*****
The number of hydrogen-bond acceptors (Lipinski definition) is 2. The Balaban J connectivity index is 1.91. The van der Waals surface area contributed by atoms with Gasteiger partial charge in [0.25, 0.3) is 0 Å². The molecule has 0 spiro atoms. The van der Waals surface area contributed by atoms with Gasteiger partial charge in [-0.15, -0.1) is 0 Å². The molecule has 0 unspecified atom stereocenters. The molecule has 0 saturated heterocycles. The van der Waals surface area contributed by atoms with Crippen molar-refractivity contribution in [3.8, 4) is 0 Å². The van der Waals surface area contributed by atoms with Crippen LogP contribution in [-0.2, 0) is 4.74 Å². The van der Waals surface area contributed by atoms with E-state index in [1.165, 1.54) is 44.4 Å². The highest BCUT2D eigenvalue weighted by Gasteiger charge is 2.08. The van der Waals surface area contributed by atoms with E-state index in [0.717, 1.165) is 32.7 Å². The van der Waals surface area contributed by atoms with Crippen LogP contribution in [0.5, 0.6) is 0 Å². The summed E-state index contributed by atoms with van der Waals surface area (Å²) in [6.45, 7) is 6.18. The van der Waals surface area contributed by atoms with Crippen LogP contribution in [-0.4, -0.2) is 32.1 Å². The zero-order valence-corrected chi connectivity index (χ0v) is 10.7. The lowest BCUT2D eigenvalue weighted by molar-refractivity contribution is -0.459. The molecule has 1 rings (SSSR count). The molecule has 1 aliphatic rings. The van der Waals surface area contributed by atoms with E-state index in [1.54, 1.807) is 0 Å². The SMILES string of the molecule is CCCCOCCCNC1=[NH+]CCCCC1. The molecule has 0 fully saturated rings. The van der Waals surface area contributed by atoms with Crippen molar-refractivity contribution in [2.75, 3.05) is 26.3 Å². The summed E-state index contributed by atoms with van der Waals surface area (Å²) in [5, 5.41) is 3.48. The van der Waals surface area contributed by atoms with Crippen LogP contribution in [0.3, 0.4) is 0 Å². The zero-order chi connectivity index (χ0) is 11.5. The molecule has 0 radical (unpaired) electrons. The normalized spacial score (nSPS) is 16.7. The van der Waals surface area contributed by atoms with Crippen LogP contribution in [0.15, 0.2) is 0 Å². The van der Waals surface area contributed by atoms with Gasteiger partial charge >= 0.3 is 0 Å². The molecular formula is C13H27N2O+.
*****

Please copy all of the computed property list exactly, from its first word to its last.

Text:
The number of hydrogen-bond acceptors (Lipinski definition) is 2. The Balaban J connectivity index is 1.91. The van der Waals surface area contributed by atoms with Gasteiger partial charge in [0.25, 0.3) is 0 Å². The molecule has 0 spiro atoms. The van der Waals surface area contributed by atoms with Gasteiger partial charge in [-0.15, -0.1) is 0 Å². The molecule has 0 unspecified atom stereocenters. The molecule has 0 saturated heterocycles. The van der Waals surface area contributed by atoms with Crippen molar-refractivity contribution in [3.8, 4) is 0 Å². The van der Waals surface area contributed by atoms with Crippen LogP contribution in [-0.2, 0) is 4.74 Å². The van der Waals surface area contributed by atoms with E-state index in [1.165, 1.54) is 44.4 Å². The highest BCUT2D eigenvalue weighted by Gasteiger charge is 2.08. The van der Waals surface area contributed by atoms with E-state index in [0.717, 1.165) is 32.7 Å². The van der Waals surface area contributed by atoms with Crippen LogP contribution in [0.5, 0.6) is 0 Å². The summed E-state index contributed by atoms with van der Waals surface area (Å²) in [6.45, 7) is 6.18. The van der Waals surface area contributed by atoms with Crippen LogP contribution in [-0.4, -0.2) is 32.1 Å². The zero-order valence-corrected chi connectivity index (χ0v) is 10.7. The lowest BCUT2D eigenvalue weighted by molar-refractivity contribution is -0.459. The molecule has 1 rings (SSSR count). The molecule has 1 aliphatic rings. The van der Waals surface area contributed by atoms with E-state index in [1.54, 1.807) is 0 Å². The SMILES string of the molecule is CCCCOCCCNC1=[NH+]CCCCC1. The molecule has 0 fully saturated rings. The van der Waals surface area contributed by atoms with Crippen molar-refractivity contribution in [2.75, 3.05) is 26.3 Å². The summed E-state index contributed by atoms with van der Waals surface area (Å²) in [5, 5.41) is 3.48. The van der Waals surface area contributed by atoms with Crippen LogP contribution in [0.3, 0.4) is 0 Å². The zero-order chi connectivity index (χ0) is 11.5. The molecule has 0 radical (unpaired) electrons. The normalized spacial score (nSPS) is 16.7. The van der Waals surface area contributed by atoms with Crippen LogP contribution in [0.15, 0.2) is 0 Å². The van der Waals surface area contributed by atoms with Gasteiger partial charge >= 0.3 is 0 Å². The molecular formula is C13H27N2O+.